Vulnerability management helps identify and seal software leaks on endpoints. However, many companies do not use it because they consider the solutions too expensive or simply redundant – after all, patching is done manually regularly. What is behind these and other misjudgments?
Software vulnerabilities are among the most popular targets for cybercriminals because they are widely known, and many companies are overwhelmed to patch. It often takes days, weeks or even months for companies to import the available updates – vulnerability management could help them drastically reduce this period and thus significantly reduce their risk. However, they are often subject to misjudgments about what vulnerability management can achieve and how it affects the IT infrastructure.
If You Patch Regularly, You Don’t Need Vulnerability Management.
With the growing number of endpoints in companies, the administrative effort also increases. Having an overview of all applications on all devices and always being up to date on new vulnerabilities, continuously checking the availability of updates, and installing them quickly after publication is impossible for IT managers without software support. Vulnerability management ensures that no system is overlooked and automatically distributes the available patches and fixes.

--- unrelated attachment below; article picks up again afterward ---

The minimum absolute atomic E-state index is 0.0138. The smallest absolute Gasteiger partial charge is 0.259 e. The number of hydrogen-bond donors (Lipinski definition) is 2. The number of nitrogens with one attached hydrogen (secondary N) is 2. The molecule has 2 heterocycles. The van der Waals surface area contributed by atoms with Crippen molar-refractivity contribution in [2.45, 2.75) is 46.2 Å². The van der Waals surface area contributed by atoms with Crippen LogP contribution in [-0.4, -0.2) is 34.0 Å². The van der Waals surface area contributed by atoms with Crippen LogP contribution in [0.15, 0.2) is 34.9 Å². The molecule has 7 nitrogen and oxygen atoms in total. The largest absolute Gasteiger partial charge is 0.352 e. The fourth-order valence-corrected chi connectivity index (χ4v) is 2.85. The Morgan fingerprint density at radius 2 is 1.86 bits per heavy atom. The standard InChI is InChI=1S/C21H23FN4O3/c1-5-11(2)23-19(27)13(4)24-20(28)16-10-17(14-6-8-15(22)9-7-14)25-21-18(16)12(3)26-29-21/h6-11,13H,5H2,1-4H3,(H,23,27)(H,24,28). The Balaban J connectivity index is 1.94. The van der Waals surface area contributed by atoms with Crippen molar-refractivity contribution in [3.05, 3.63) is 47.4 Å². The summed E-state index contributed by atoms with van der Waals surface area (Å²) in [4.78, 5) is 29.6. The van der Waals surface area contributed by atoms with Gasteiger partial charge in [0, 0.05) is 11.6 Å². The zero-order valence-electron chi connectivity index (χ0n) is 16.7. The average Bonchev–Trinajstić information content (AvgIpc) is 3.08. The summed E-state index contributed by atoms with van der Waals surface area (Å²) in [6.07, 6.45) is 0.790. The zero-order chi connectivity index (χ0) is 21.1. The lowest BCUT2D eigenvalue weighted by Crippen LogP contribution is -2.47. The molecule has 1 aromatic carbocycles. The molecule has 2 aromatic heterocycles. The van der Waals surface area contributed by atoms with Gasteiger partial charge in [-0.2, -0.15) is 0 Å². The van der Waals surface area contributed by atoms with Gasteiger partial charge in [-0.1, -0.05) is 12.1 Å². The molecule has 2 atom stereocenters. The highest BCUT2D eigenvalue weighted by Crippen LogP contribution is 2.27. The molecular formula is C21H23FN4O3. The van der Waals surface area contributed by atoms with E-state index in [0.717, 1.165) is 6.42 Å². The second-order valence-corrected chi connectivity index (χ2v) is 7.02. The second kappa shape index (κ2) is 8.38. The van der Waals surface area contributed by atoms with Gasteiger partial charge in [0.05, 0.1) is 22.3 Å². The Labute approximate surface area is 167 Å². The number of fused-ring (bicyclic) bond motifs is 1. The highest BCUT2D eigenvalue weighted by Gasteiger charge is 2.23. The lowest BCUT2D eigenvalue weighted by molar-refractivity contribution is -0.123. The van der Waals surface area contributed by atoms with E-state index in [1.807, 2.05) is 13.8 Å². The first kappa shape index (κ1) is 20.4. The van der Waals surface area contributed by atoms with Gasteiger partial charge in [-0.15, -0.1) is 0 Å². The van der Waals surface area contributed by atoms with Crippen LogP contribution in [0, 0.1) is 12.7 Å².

It is Expensive And Burdens The Infrastructure.
Although costs are incurred for the acquisition and introduction of vulnerability management, the solutions even relieve the IT budget in the long term. Automated endpoint checks, pre-configured responses to vulnerabilities and automatic patch distribution relieve employees of many manual tasks, freeing them up for other IT projects. Solutions with P2P architecture also do not require a complex server infrastructure because they use unused client resources and put less strain on the network than centralized tools. This offers enormous savings potential, especially in environments with many endpoints.
It Is Difficult To Implement In Remote Workplaces.
Modern vulnerability management keeps them up to date with patches even when endpoints are outside of the corporate infrastructure. IT managers can plan scans to run automatically at specified times and do not have to be triggered by a server. Since an agent on the device takes over the check, the results are usually even better than with remote scans, which only have an external view of the system. In addition, it is sufficient for solutions with P2P architecture if only one client in an external office has a connection to the head office – the other clients receive new vulnerability tests and patches from it.
A Vulnerability Test Is a Test That Can Be Passed.
A vulnerability scan only provides a snapshot. If the user or administrator installs new applications, the system is potentially vulnerable again – just as if new vulnerabilities are discovered for applications already installed. Therefore, IT managers must view vulnerability management as a process that requires regular vulnerability scans and continuous improvements to testing routines and responses.
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